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7.2.2 The frequency of samian at military sites

Considering samian at Roman military sites, there are 16 samples available by weight (Tables 23 and 24) and 8 by EVE (Tables 27 and 28). It is a little surprising that quantified samples from military sites are not more commonly available, as such sites have been a focus for fieldwork. Partly this reflects the manner in which some pottery assemblages have been reported in the past, while there may also have been somewhat less excavation at military sites in recent years (at a time when quantification was becoming more customary) as preservation has become more to the fore. That only limited quantification of pottery assemblages is available for sites associated with the northern frontier has been previously noted (Evans and Willis 1997, 23); publication of recent work at sites such as Newcastle, Newstead, Wallsend and South Shields will be helpful.

The earliest samples from the military sites come from the Claudian fortress at Colchester, specifically the site at Head Street excavated by Howard Brooks (Tables 23 and 24). The proportions of samian are quite low: 2.6% by weight and 5.2% by EVE. These are the lowest proportions for any of the samples from military sites bar Hayton, East Yorkshire. The explanation for these comparatively low proportions might lie in the nature of the area investigated, which is provisionally thought (in 2003) to be part of the fortress hospital. However, there is little in the way of comparative data available from contemporary military horizons in Britain (including Colchester) and it may be the case that during the early Claudian period supplies of samian to the military were at a lower level than was subsequently to be the case. From Table 24 it appears that samian may have formed relatively modest proportions of military assemblages in the Claudian-Neronian era (as at Exeter), but became more frequent from the Flavian period. This is a question of some interest in terms of the dynamics of samian supply to Britain.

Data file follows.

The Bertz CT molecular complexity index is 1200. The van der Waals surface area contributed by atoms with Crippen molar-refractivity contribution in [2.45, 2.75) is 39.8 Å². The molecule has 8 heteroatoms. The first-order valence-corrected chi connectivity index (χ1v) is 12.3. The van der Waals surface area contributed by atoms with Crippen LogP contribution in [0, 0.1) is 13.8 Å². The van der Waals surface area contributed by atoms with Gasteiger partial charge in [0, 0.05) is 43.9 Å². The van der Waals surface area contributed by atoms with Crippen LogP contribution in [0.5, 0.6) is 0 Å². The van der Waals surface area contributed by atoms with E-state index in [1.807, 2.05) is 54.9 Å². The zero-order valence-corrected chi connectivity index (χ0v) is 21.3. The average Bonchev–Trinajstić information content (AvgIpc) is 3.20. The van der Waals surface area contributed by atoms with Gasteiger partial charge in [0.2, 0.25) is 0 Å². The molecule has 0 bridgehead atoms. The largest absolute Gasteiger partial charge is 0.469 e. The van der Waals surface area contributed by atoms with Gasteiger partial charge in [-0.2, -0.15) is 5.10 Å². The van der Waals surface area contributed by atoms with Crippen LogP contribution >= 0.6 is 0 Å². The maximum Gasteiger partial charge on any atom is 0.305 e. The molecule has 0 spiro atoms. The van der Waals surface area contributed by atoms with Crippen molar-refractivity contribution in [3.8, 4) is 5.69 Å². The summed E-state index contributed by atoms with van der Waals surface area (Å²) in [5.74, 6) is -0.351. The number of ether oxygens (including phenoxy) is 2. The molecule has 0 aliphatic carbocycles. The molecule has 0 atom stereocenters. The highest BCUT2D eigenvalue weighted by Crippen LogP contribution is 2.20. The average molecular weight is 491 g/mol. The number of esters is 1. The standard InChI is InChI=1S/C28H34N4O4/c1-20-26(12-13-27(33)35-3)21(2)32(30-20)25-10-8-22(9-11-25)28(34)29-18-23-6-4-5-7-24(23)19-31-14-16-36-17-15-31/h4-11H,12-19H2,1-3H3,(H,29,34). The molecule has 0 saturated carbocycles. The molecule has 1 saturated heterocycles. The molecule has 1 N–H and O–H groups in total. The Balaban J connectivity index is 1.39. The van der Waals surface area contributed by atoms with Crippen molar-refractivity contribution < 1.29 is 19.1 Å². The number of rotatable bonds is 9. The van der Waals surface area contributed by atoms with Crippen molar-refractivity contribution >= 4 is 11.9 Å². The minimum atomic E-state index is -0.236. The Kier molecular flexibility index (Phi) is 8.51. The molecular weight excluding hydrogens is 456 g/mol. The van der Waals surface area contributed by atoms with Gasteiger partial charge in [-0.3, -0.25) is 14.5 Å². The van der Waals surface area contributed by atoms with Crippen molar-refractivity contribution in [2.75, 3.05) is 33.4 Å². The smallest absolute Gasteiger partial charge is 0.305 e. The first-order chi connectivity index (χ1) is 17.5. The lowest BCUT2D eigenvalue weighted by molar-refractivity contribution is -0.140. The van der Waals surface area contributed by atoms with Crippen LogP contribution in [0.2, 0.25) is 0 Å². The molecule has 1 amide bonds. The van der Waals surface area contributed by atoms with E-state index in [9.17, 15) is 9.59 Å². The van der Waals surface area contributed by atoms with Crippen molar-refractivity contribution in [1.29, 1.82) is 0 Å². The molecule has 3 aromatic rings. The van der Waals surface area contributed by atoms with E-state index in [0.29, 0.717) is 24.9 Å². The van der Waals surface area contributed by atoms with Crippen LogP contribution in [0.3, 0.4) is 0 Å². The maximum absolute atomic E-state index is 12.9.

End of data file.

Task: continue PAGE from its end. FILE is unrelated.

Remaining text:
The low proportion of samian at Hayton fort (0.4% by weight) is conspicuous. This may be a function of the nature of the area of the fort from which the sample was collected, being a section of a barrack block and part of the defences. Spatial variations are likely to be a factor in group composition at most sites, especially forts, where a variety of differing functional and status milieux occurred within a confined area. The military installation at Pomeroy Wood too has a low level of samian (3.1% by weight); this contrasts with much higher proportions from the fort at Tiverton and from Kingsholm, both also in the south-west. Such variations might relate, by degree, to supply arrangements or garrison, especially during the Conquest era (Darling 1977). Both Hayton and Pomeroy Wood were 'campaign forts', which may be significant.

Tables 24 and 28 show that pottery groups at Birdoswald and Castle Street, Carlisle (1981-2), have remarkably high proportions of samian present. This is a pattern that endures at these sites over time, suggesting a greater level of supply and consumption than at other sites, military or otherwise. It is possible that the group from the ditch section investigated under Tullie House in 1990 (Tables 25 and 29; Caruana 1992) represents a structured deposit (Willis 1997a), but this does not appear so with the other samples from Carlisle. The samples from Castle Street, Carlisle, lay within the annexe attached to the Annetwell Street fort; it is possible that some fort annexes, or parts of annexes, were areas of higher status residence. If this were so in this case it might perhaps partially explain the high levels of samian from dated horizons at this particular site, but this is not proven. Jeremy Evans (in preparation) has suggested that it is possible to discern several discrete supply zones to the Roman military in the north-west of England. It is possible that Carlisle and Birdoswald were part of the same zone, one that received high proportions of samian. It is likely, of course, that Carlisle was a supply node for the western side of Hadrian's Wall and its hinterland, with samian arriving for redistribution; if so there was evidently a high level of consumption at this centre.

To summarise, Roman military sites show generally high levels of samian in comparison with other types of site. This is what one might expect, given the articulation of such sites with wide exchange networks and the identity of the consumers, many of whom will have been familiar with Roman-style pottery forms and their employment in eating and the etiquette of shared meals. Further, these data support the identification of Carlisle as an especially important centre. Only when more samples are available from a wider selection of sites will it be possible to consider whether there are differences in the levels of consumption of samian at Legionary sites as opposed to forts occupied by auxiliaries. Further samples will also improve our understanding of other aspects of supply to the military.

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